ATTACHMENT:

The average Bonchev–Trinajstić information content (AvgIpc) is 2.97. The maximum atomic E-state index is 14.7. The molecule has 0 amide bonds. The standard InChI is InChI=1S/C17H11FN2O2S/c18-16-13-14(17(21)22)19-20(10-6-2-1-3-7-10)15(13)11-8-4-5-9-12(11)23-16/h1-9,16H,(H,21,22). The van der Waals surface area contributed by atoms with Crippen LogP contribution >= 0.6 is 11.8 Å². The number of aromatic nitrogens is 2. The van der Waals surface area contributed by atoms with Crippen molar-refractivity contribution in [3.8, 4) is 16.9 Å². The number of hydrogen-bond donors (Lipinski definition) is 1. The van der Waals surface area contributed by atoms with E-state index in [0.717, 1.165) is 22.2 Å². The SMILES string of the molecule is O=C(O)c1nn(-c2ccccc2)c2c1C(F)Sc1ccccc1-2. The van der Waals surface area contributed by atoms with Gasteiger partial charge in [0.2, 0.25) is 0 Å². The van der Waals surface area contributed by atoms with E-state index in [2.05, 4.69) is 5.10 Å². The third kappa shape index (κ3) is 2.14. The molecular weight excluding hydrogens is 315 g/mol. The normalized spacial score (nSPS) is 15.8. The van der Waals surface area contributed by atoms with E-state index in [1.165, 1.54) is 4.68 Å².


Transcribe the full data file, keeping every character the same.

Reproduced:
The average Bonchev–Trinajstić information content (AvgIpc) is 2.97. The maximum atomic E-state index is 14.7. The molecule has 0 amide bonds. The standard InChI is InChI=1S/C17H11FN2O2S/c18-16-13-14(17(21)22)19-20(10-6-2-1-3-7-10)15(13)11-8-4-5-9-12(11)23-16/h1-9,16H,(H,21,22). The van der Waals surface area contributed by atoms with Crippen LogP contribution >= 0.6 is 11.8 Å². The number of aromatic nitrogens is 2. The van der Waals surface area contributed by atoms with Crippen molar-refractivity contribution in [3.8, 4) is 16.9 Å². The number of hydrogen-bond donors (Lipinski definition) is 1. The van der Waals surface area contributed by atoms with E-state index in [0.717, 1.165) is 22.2 Å². The SMILES string of the molecule is O=C(O)c1nn(-c2ccccc2)c2c1C(F)Sc1ccccc1-2. The van der Waals surface area contributed by atoms with Gasteiger partial charge in [0.2, 0.25) is 0 Å². The van der Waals surface area contributed by atoms with E-state index in [2.05, 4.69) is 5.10 Å². The third kappa shape index (κ3) is 2.14. The molecular weight excluding hydrogens is 315 g/mol. The normalized spacial score (nSPS) is 15.8. The van der Waals surface area contributed by atoms with E-state index in [1.165, 1.54) is 4.68 Å².